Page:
He runs, he jumps, he parachutes - he’s Tom Cruise and he’s on a mission to save the movies once again as super-spy Ethan Hunt. Reteaming with Christopher McQuarrie, this latest M:I adventure Dead Reckoning Part One sees Cruise and friends face their fiercest foe yet, but the film’s extensive marketing took the wind out of some of the best-executed stunts of the franchise. On 4K, the film flies in for an excellent Dolby Vision transfer, a phenomenal Atmos audio mix, but a thin set of extras. Highly Recommended
For almost thirty years, the adventures of Tom Cruise’s Ethan Hunt have thrilled audiences. One by one, the films have redefined the standard for high-flying adrenaline-fueled spycraft action. From Ghost Protocol and the thrilling Burj Khalifa climb to Fallout and the nonstop action sequences, Cruise and his now director-of-choice Christopher McQuarrie have worked overtime to top themselves. With the planned two-parter Dead Reckoning we see the franchise maintain its globe-trotting scale, but return to intricate character-driven spycraft rather than rely strictly on action stunts to move the story. And when those stunts do come, they’re just as impressive as ever - or maybe would have been if the film’s theatrical marketing hadn’t spoiled some of the fun.
The Russians have created the most sophisticated artificial intelligence weapons system called The Entity. Gone rogue, it's now able to breach any security, information, and weapons network. The only way to control it is with a two-part key (that looks more like a Party City prop). Now every superpower in the world is trying to obtain both halves of the key. Should he choose to accept it, Impossible Mission Force Agent Ethan Hunt (Tom Cruise) must obtain and deliver the key to the Entity. But Hunt has his own plans for this new global weapon. With the help of Benji (Simon Pegg), Luther (Ving Rhames), Ilsa (Rebecca Ferguson), and mysterious master thief Grace (Hayley Atwell), Ethan has a shot at saving the world yet again. Only this time he’ll have to face an old enemy he thought he buried long ago.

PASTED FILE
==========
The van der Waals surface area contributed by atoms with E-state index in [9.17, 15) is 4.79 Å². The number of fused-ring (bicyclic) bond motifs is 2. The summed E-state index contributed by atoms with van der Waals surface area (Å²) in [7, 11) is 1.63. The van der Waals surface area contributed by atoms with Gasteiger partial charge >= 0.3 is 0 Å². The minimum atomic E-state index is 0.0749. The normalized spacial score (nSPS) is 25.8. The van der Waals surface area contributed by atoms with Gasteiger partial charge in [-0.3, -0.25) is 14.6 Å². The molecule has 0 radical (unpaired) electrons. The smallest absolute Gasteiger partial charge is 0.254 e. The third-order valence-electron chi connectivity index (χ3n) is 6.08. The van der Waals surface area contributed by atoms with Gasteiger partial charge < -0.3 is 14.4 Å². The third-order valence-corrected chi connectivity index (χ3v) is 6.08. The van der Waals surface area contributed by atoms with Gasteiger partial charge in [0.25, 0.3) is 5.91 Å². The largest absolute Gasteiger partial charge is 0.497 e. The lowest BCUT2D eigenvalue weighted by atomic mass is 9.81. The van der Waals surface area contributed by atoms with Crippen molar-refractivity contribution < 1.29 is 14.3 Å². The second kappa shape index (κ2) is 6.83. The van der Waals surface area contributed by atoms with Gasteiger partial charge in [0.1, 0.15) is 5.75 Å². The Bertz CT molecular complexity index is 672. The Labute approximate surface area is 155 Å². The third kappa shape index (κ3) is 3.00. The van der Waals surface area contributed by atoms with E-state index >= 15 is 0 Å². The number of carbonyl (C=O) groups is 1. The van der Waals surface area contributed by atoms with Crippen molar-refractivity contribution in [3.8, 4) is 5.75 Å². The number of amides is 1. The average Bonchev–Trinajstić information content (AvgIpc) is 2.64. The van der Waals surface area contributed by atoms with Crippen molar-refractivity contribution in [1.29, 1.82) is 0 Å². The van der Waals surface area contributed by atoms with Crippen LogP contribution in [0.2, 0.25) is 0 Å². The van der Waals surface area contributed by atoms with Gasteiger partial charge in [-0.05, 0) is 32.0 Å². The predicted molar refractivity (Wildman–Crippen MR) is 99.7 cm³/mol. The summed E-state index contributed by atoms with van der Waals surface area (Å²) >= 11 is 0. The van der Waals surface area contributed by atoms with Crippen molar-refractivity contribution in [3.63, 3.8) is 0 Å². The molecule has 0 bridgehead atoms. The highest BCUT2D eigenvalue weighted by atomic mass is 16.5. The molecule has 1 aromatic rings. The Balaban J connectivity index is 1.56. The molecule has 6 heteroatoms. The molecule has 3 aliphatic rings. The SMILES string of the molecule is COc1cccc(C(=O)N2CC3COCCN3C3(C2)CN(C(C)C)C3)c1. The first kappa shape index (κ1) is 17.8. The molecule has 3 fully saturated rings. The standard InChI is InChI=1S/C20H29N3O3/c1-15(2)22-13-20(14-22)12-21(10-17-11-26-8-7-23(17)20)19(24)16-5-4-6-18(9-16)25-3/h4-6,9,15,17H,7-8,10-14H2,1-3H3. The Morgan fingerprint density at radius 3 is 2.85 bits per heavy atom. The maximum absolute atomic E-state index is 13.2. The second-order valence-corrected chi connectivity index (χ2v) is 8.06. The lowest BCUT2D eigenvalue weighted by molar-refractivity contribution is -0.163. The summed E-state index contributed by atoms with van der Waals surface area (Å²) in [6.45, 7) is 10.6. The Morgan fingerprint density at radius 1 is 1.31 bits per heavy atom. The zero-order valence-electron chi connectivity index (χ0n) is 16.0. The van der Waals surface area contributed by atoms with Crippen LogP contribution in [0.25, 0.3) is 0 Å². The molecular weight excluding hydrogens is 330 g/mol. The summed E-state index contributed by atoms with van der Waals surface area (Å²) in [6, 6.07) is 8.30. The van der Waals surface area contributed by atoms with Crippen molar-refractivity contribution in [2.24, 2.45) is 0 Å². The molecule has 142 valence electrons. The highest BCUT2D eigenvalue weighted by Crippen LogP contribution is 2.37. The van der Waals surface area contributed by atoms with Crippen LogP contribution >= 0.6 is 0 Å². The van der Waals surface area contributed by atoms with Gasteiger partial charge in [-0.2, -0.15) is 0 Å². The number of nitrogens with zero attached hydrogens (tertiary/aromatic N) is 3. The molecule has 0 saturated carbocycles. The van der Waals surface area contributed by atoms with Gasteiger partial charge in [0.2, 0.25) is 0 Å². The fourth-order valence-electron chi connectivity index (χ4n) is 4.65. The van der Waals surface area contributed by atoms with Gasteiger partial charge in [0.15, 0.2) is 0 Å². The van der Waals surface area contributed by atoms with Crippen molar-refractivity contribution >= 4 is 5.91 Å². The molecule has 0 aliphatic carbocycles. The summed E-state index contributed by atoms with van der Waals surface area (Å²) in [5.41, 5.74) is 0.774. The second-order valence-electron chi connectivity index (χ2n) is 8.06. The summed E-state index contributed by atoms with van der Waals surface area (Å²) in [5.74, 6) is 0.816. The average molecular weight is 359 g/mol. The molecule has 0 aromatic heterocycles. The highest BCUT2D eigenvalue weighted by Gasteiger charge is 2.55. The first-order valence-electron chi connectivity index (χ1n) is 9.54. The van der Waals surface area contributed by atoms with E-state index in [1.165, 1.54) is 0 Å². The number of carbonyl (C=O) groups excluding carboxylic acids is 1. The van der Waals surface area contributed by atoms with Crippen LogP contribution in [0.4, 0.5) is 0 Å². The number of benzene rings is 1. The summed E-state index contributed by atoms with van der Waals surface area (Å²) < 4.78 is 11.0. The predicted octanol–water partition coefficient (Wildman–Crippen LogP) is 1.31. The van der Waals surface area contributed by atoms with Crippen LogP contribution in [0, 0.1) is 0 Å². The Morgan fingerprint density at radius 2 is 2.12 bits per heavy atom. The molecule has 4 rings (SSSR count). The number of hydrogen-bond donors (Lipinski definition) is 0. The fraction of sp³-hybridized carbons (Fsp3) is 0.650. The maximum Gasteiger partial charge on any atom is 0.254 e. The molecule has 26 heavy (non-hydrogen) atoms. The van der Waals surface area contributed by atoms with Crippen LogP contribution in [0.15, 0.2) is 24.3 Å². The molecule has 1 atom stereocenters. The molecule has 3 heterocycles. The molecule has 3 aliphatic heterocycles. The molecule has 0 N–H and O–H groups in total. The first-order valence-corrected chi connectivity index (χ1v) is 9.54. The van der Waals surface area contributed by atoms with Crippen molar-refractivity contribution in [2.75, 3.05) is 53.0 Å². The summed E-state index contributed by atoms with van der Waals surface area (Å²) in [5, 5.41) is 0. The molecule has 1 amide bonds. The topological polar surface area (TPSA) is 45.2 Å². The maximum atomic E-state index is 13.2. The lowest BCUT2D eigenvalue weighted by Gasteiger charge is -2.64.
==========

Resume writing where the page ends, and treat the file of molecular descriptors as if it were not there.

After the breathless pace of Mission: Impossible Fallout, it was actually refreshing to have the franchise take a step back and let the film focus on fancy character spycraft again. The first film was all about creating a new team, locating the McGuffin, and finding out who the true bad guys were outside and within the team, while also having time for some exciting action sequences. Dead Reckoning Part One feels like a return to that form. In addition to our favorite IMF support crew, we have the return of Henry Czerny’s morally ambiguous Director Kittridge with his own CIA hunters led by Shea Whigam’s Briggs. Toss in a new mysterious bad guy with Esai Marales’ Gabriel and his silent-but-deadly henchwoman Paris (Pom Klementieff) and you’ve got a heck of a stage for this thriller to play out on. And it’s damned exciting stuff. Most of the time anyway.
I loved the plot. I loved the performances. My problem with this seventh cinematic adventure of Cruise’s Ethan Hunt is the film’s marketing. With the super-sonic success of Top Gun: Maverick, Cruise was given (justifiably so) the handle of “Savior of the Movies” as theaters tried to get back to “normal” post-pandemic. In the lead-up to this film’s release, we were inundated with a relentless marketing campaign that mostly showcased the film’s big stunts and little else. That's par for the course usually, but I don't recall the franchise going to such lengths to show the whole event like this.